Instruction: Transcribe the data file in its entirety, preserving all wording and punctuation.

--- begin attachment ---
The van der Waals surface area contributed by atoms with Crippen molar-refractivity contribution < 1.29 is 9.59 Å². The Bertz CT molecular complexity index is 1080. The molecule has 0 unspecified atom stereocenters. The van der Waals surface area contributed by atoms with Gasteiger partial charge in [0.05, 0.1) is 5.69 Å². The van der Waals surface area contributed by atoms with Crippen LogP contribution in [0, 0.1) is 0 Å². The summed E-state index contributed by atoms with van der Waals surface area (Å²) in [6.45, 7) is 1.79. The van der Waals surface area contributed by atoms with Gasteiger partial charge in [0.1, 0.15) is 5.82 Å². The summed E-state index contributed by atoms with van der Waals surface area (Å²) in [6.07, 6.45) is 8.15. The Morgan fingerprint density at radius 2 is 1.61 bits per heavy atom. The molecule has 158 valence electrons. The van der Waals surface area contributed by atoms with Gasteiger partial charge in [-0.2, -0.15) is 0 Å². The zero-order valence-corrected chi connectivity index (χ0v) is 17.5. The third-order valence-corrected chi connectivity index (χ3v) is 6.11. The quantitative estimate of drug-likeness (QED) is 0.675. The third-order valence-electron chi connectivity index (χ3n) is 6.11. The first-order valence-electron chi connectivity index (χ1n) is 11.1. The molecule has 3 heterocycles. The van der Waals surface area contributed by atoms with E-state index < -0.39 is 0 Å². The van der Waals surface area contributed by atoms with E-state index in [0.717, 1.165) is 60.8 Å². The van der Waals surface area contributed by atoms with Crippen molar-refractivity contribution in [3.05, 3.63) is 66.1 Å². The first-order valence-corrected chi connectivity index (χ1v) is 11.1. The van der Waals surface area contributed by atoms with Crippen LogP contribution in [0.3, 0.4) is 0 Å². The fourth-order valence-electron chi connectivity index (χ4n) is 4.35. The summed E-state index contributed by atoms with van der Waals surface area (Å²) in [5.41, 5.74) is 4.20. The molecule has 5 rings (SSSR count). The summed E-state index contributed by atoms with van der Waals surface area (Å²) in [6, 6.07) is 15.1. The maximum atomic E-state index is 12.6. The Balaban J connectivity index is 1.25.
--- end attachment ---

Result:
The van der Waals surface area contributed by atoms with Crippen molar-refractivity contribution < 1.29 is 9.59 Å². The Bertz CT molecular complexity index is 1080. The molecule has 0 unspecified atom stereocenters. The van der Waals surface area contributed by atoms with Gasteiger partial charge in [0.05, 0.1) is 5.69 Å². The van der Waals surface area contributed by atoms with Crippen LogP contribution in [0, 0.1) is 0 Å². The summed E-state index contributed by atoms with van der Waals surface area (Å²) in [6.45, 7) is 1.79. The van der Waals surface area contributed by atoms with Gasteiger partial charge in [0.1, 0.15) is 5.82 Å². The summed E-state index contributed by atoms with van der Waals surface area (Å²) in [6.07, 6.45) is 8.15. The Morgan fingerprint density at radius 2 is 1.61 bits per heavy atom. The molecule has 158 valence electrons. The van der Waals surface area contributed by atoms with Gasteiger partial charge in [-0.2, -0.15) is 0 Å². The zero-order valence-corrected chi connectivity index (χ0v) is 17.5. The third-order valence-corrected chi connectivity index (χ3v) is 6.11. The quantitative estimate of drug-likeness (QED) is 0.675. The third-order valence-electron chi connectivity index (χ3n) is 6.11. The first-order valence-electron chi connectivity index (χ1n) is 11.1. The molecule has 3 heterocycles. The van der Waals surface area contributed by atoms with E-state index < -0.39 is 0 Å². The van der Waals surface area contributed by atoms with E-state index in [0.717, 1.165) is 60.8 Å². The van der Waals surface area contributed by atoms with Crippen molar-refractivity contribution in [3.05, 3.63) is 66.1 Å². The first-order valence-corrected chi connectivity index (χ1v) is 11.1. The van der Waals surface area contributed by atoms with Crippen LogP contribution in [0.3, 0.4) is 0 Å². The fourth-order valence-electron chi connectivity index (χ4n) is 4.35. The summed E-state index contributed by atoms with van der Waals surface area (Å²) in [5.41, 5.74) is 4.20. The molecule has 5 rings (SSSR count). The summed E-state index contributed by atoms with van der Waals surface area (Å²) in [6, 6.07) is 15.1. The maximum atomic E-state index is 12.6. The Balaban J connectivity index is 1.25.